One of the great things about digging for records is that from time to time you come across something you never expected to find. This can be some great album by a band you’d always admired, or just as frequently, something completely unknown that you buy on instinct, only to end up learning something in the process. This was the case with Nazia Hassan, which I bought, I’ll admit, out of pure curiosity. I’d never heard of her, just looking at the cover, I was scratching my head–what the hell is this doing in Lima? How exactly did it get here? Who thought to press this particular LP of early 80’s Indian disco?
The explanation, it turns out, is actually pretty simple: thirty years ago, through the obscure magic of globalization, Nazia Hassan, a 15 year-old Pakistani vocalist recording in London, was a hit in Peru and across Latin America. (If this sounds hard to believe, check her out on YouTube, and see how many of the comments are written in Spanish.) Nazia would eventually be known as Pakistan’s “Queen of Pop”, and this 1980 album, her first, broke all sorts of sales records in India and Pakistan. Disco Deewane (recorded with legendary producer Biddu, who has given up music to be a writer, of all things…) went on to sell some 14 million copies worldwide, and the title track was a number one hit in Brazil. By the end of the decade, she was the most popular singer in Pakistan, and when she passed away in 2000 at the absurdly young age of 35, Pakistan lost an icon. She was posthumously awarded the Pride of Performance, the country’s highest civilian honor.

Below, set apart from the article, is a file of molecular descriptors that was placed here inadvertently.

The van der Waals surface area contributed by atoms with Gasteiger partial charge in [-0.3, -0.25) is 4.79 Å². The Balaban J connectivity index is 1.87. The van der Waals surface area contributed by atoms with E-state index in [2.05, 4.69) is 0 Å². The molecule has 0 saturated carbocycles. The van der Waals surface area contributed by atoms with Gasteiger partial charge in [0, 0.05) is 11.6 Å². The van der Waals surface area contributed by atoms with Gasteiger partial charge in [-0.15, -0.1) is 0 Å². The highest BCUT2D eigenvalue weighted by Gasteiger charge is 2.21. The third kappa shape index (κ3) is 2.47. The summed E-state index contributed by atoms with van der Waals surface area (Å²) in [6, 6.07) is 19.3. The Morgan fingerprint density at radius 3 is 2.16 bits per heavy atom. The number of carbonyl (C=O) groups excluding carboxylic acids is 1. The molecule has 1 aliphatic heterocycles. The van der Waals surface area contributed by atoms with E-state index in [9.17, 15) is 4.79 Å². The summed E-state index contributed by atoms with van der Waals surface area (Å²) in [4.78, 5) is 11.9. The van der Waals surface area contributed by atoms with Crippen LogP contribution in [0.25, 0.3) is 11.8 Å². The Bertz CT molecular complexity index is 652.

I love these stories, love knowing that music has always been and will continue to be a language people of all backgrounds can share. And it’s easy to hear why Nazia was such a hit: you don’t need to speak Urdu to feel this.
This past August 13th marked the 10th anniversary of Nazia Hassan’s death. Quite coincidentally, that’s also the day I came across the record while browsing in downtown Lima. Here are two tracks: “Teray Quadmon Ko” and “Dil Mera”.
Terra Y Quandmon Ko by Nazia Con Buddú Y Su Orquesta
Dil Mera by Nazia Con Buddú Y Su Orquesta
Hope you enjoy.
— franz tunda
i need all collection of nazia zoheb can u send me detail
Its not an Indian Disco, It is Pure Pakistani music saga. In fact pop music started in South Asia from Pakistan. So calling it Hindu disco may not be relevant.
https://www.dawn.com/news/1169338 a collaboration with Bollywood. While Nazia faced a backlash in Pak, she was instantly a hit in India leading to opening the doors to a new genre that she, Zoheb and Biddu pioneered
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Nazia Hassan, she was Pakistani and was born in Pakistan, but she studied in England. There she recorded all her albums in England. Millions of Pakistani immigrants live in England looking for work and study. UK is to Pakistanis what USA is to South Americans, “Land of opportunity”. I don’t know who came up with the title “Disco Hindu”, because Nazia Hassan was a Pakistani Muslim not an Indian Hindu, I’m guessing Biddu came with the title “Disco Hindu” he was a Indian Hindu man living in England where he recorded music with Nazia and Zoheb Hassan. Biddu was much older than Nazia and Zoheb Hassan and Biddu didn’t have a good voice that is why he only produced the albums and worked on the music, he did not sing. Nazia and Zoheb Hassan sang all their songs and they also wrote many of their songs, only a few were written by Biddu. Zoheb worked with Biddu in composing the music.